http://www.latimes.com/local/lanow/la-m ... story.html
If federal laws supercede state and local laws (per the Constitution), and if we have federal immigration laws, and if federal authorities ask that criminal illegal aliens be detained until those federal authorities can take action, how is a city's, county's or state's refusal to comply anything but open rebellion?
The Orange County Sheriff's Department said Monday the information is available on its website.
The move comes after California passed a law limiting local police collaboration with deportation agents. That measure also put an end to a long-standing program in Orange County where deputies screened inmates to help federal authorities identify immigrants subject to deportation.
http://www.kolotv.com/content/news/Cali ... 99793.html
Ok, I'll bite. What's so damn big about that?Professor Fate wrote:QR_BBPOST And this is big! Authorities in Orange County, California, have started publishing the release dates for inmates from the county's jails to try to help federal agents locate immigrants subject to deportation.
Two relevant laws.MDDad wrote:QR_BBPOST federal authorities ask that criminal illegal aliens be detained until those federal authorities can take action
MARCH 4, 2014
Ruling Says Local Jails May Be Liable for Wrongful Immigration Detentions in Case of U.S. Citizen Held for Three Days
FOR IMMEDIATE RELEASE
ACLU National, firstname.lastname@example.org
ACLU of Pennsylvania, 215-592-1513
PHILADELPHIA – The U.S. Court of Appeals for the Third Circuit today ruled that states and localities are not required to imprison people based on "detainer" requests from the federal Immigration and Customs Enforcement agency, ICE, recognizing that states and localities may share liability when they participate in wrongful immigration detentions. The ruling in Galarza v. Szalczyk, et al., stems from Lehigh County Prison’s wrongful detention of Ernesto Galarza, a U.S. citizen, who despite posting bail and telling his jailers that he was born in New Jersey was held in jail for three days because of an ICE detainer that stated only that ICE was investigating his immigration status.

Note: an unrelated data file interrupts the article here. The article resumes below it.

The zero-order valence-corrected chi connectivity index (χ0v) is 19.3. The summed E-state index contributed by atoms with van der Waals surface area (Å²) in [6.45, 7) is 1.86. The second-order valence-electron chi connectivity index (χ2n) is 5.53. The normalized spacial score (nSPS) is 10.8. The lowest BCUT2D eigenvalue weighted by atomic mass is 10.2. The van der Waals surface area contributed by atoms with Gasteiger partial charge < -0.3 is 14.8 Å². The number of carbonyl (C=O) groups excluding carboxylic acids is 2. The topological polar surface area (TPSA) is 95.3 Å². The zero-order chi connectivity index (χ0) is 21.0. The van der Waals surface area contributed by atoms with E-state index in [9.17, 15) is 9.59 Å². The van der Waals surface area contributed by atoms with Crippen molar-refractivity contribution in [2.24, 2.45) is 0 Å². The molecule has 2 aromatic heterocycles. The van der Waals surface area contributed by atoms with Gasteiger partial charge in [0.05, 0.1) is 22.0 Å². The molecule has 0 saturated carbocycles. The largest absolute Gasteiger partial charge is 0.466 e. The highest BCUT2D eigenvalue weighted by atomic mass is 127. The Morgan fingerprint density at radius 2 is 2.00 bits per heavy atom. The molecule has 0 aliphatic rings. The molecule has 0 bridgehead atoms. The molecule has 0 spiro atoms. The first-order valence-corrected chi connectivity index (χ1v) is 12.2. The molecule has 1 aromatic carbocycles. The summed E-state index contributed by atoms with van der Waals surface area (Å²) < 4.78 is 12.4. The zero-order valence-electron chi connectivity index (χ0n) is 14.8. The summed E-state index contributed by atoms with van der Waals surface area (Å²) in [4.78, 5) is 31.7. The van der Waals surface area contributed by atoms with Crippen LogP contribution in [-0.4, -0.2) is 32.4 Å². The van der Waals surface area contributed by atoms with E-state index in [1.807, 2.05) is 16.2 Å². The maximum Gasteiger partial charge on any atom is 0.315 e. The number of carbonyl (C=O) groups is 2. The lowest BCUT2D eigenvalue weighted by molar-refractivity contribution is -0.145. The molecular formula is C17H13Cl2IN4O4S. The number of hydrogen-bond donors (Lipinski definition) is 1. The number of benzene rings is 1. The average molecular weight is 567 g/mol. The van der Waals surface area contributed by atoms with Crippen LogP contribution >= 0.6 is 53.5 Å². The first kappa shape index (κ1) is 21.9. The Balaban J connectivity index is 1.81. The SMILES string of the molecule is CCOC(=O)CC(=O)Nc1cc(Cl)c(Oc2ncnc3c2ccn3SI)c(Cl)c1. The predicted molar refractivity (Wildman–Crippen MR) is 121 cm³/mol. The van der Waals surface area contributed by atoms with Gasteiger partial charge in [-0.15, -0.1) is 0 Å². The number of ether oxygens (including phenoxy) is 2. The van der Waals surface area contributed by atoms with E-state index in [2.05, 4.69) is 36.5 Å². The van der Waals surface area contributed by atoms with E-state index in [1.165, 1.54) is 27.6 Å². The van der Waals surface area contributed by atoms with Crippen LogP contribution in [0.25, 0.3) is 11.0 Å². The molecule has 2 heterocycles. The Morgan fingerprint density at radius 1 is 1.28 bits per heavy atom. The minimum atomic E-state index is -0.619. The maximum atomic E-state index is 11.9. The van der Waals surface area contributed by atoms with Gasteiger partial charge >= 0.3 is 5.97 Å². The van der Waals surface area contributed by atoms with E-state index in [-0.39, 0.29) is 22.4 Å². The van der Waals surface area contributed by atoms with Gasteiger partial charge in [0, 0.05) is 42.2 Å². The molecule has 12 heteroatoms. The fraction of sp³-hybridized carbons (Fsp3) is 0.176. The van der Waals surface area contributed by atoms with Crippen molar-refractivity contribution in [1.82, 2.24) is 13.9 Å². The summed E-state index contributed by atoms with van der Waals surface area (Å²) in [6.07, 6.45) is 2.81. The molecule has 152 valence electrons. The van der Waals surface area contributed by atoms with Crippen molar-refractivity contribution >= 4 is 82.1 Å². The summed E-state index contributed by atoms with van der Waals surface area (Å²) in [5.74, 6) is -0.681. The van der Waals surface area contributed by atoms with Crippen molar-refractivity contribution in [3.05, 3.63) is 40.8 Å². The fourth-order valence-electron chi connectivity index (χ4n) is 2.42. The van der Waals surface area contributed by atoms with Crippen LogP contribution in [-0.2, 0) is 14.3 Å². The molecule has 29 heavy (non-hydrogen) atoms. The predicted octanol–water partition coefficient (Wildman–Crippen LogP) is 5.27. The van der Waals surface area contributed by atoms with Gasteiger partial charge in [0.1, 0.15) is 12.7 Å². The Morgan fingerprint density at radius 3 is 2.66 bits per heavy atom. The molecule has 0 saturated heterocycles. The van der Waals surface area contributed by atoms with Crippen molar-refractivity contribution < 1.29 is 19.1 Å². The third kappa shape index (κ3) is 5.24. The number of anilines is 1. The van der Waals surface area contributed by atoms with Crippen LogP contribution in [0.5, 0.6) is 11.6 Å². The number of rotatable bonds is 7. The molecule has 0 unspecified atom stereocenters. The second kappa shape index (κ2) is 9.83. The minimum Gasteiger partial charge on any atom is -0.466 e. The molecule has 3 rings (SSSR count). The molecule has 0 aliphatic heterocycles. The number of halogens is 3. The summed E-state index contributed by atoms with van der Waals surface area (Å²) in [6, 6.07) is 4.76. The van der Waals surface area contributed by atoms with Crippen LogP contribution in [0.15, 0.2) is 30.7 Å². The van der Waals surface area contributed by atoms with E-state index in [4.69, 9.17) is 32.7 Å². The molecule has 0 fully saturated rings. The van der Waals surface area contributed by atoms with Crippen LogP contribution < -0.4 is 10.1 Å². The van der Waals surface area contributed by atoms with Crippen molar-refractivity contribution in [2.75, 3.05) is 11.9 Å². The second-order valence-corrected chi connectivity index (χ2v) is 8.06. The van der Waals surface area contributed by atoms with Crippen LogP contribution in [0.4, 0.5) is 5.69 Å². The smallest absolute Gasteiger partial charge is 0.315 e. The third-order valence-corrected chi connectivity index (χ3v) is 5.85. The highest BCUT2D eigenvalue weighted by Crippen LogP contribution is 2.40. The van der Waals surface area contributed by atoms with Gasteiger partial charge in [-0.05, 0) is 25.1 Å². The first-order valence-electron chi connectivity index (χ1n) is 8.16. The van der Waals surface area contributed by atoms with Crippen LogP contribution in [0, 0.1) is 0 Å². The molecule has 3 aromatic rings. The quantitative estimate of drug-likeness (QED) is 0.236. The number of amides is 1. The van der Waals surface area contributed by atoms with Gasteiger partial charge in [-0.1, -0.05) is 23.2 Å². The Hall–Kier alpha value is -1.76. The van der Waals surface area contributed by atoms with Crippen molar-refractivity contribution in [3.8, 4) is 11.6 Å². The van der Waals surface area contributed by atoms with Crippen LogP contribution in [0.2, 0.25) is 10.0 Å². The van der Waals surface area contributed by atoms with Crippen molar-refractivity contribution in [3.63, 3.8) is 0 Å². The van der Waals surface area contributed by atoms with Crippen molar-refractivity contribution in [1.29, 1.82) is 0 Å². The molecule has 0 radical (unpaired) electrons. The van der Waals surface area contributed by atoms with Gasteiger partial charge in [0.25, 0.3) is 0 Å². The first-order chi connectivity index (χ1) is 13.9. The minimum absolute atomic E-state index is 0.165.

SB 54 the California Law Specifically, it bans state and local agencies, excluding the California Department of Corrections and Rehabilitation, from enforcing "holds" on people in custody. It blocks the deputization of police as immigration agents and bars state and local law enforcement agencies from inquiring into an individual's immigration status.
https://www.npr.org/sections/thetwo-way ... state-bill
ICE is going to spend all its time trying to get warrants 3/4 of the folks in local drunk tank on Friday and Saturday night.Professor Fate wrote:QR_BBPOST The Sheriff is outwitting the state. The sanctuary law forbids local law enforcement sharing info on illegals with ICE.
Costa Mesa Mayor Pro Tem Allan Mansoor would like to see his city become the next to opt out of California’s sanctuary state legislation.
"I'm open to bringing another resolution forward, but it would be just that — a resolution," he said, referencing a 2010 item he brought forth that ultimately declared Costa Mesa a “rule of law city.”
"Another option is clearly asking ICE to come over and for us to start cooperating with them, which, frankly, we should be doing," Mansoor added.
We've already mentioned how Huntington Beach, Fountain Valley, Buena Park and Fullerton are exploring the possibility of joining in this movement, along with counties and cities in Central and Northern California.
And now the High Desert city of Hesperia also began discussions on SB 54 last week.